The training has been relentless, trying to get myself fit for 3 different disciplines. This poses a bigger problem. During the event the 3 disciplines will be spaced over a 4 month period and none overlapping. How do you keep fit for each of the stages as they unfold, each so different. I think the biggest challenge is to remain strong enough for each stage while pushing yourself to the limit on a daily basis and somehow find time at the end of the day to train for the next one, sounds mad. The other snag is that 2 of the stages, I am basically a novice at. I started sea kayaking only 3 months ago, and as for kite boarding, I dabbled in it just before leaving for Great wall run years ago and am now starting all over again, but over the months, they have started to feel second nature to me.
Another training day was coming to an end as I slowly glided out to sea in the late afternoon sun towards Clifton, my evening 2 hour paddle with Hamish (my training partner). The suns rays dancing in the wind ripple on the water, casting a mosaic of patterns around the gulls perching in the bobbing swell. The swell was quite big, but rolling in at long intervals, a duck pond compared to some of the other days that we have been out fighting the elements.
I remember commenting how my butt was now beginning to feel part of the kayak, as my rhythm and technique improved. Relaxed and enjoying the moment I slid out into the inky black ocean.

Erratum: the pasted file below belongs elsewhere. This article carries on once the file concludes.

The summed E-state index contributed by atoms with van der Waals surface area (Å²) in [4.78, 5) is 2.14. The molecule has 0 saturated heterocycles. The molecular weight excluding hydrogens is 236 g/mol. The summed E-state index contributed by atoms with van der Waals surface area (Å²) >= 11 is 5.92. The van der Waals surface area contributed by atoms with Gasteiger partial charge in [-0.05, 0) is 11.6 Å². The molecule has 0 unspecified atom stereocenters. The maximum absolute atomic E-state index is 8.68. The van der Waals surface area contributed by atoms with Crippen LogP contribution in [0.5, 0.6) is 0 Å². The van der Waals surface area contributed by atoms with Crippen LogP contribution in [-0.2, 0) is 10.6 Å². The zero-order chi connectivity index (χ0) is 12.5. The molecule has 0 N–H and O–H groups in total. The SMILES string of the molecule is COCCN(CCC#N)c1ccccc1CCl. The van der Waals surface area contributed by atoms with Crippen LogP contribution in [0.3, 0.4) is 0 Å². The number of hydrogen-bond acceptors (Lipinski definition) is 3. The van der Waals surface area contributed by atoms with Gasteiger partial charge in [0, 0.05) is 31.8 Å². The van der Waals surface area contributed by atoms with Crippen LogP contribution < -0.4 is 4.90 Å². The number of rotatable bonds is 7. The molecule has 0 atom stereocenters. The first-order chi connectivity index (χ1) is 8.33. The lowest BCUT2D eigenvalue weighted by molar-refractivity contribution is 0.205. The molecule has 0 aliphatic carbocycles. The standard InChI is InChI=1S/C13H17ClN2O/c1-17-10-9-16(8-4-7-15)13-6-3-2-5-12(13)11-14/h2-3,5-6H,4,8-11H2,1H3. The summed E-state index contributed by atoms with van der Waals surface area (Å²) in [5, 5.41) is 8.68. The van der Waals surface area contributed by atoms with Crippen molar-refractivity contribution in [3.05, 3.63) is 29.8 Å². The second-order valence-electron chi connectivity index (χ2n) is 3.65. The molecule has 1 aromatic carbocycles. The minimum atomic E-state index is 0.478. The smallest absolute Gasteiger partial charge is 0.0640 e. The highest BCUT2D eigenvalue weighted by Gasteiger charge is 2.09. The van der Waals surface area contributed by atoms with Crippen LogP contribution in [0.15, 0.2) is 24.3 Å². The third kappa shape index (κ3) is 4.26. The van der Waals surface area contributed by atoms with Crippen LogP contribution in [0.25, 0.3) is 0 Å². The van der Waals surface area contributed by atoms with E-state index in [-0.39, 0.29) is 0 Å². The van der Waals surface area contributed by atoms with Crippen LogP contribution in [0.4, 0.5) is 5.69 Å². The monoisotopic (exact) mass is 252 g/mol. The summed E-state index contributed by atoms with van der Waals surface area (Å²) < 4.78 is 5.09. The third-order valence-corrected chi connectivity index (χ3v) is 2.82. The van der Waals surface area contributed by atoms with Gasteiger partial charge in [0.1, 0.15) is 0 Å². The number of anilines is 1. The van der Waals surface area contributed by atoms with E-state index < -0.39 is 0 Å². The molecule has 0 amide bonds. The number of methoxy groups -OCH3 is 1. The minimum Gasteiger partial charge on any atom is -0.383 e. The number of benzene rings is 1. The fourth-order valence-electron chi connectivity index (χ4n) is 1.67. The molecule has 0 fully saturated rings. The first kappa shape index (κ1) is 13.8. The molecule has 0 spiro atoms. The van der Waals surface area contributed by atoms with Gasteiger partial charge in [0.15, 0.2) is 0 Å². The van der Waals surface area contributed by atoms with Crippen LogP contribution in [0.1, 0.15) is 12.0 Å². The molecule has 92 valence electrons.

The next thing I knew was I was choking, swallowing large gulps of icy sea water as it forced the breath out of my lungs, disorientated, I hung upside down in my kayak. Desperately I tried to swim to the surface, but could not as my legs were trapped in the splash cover. As I arched my back to swim up I couldn’t, in the panic I forgot to pull the strap to release the cover. My lungs now burning and my body numb with the lack of oxygen. Eventually the panic subsided and I released myself exploding through the surface like a frantic seal trying to escape a shark hunt. Gasping and spluttering vomiting out sea water I held onto the kayak, slowly regaining my strength.
How quickly things can go wrong.
I swam around to the stern of the kayak and lay on it lifting the nose out of the sea to drain the water. I shouted out to Hamish for help, to get me back aboard. Wave after wave seemed to knock me off the slippery surface time and time again. The 10 degree water quickly sapping my energy I dragged the kayak towards him.
The dark ocean began to play havoc with my mind, the thought of what might be attracted to the pair of legs frantically kicking just under the surface seemed to aggravate the panic – the unknown. Managing to get the 2 Kayaks alongside each other. I pulled myself between them, slipping a leg over each and slowly I wriggled back into my cockpit.
Looking over at a bemused Hamish with a little grin he said “ You’re getting the hang of it now, it only took 2 minutes to get back in”.
Yeah If only he knew what had gone on in my mind!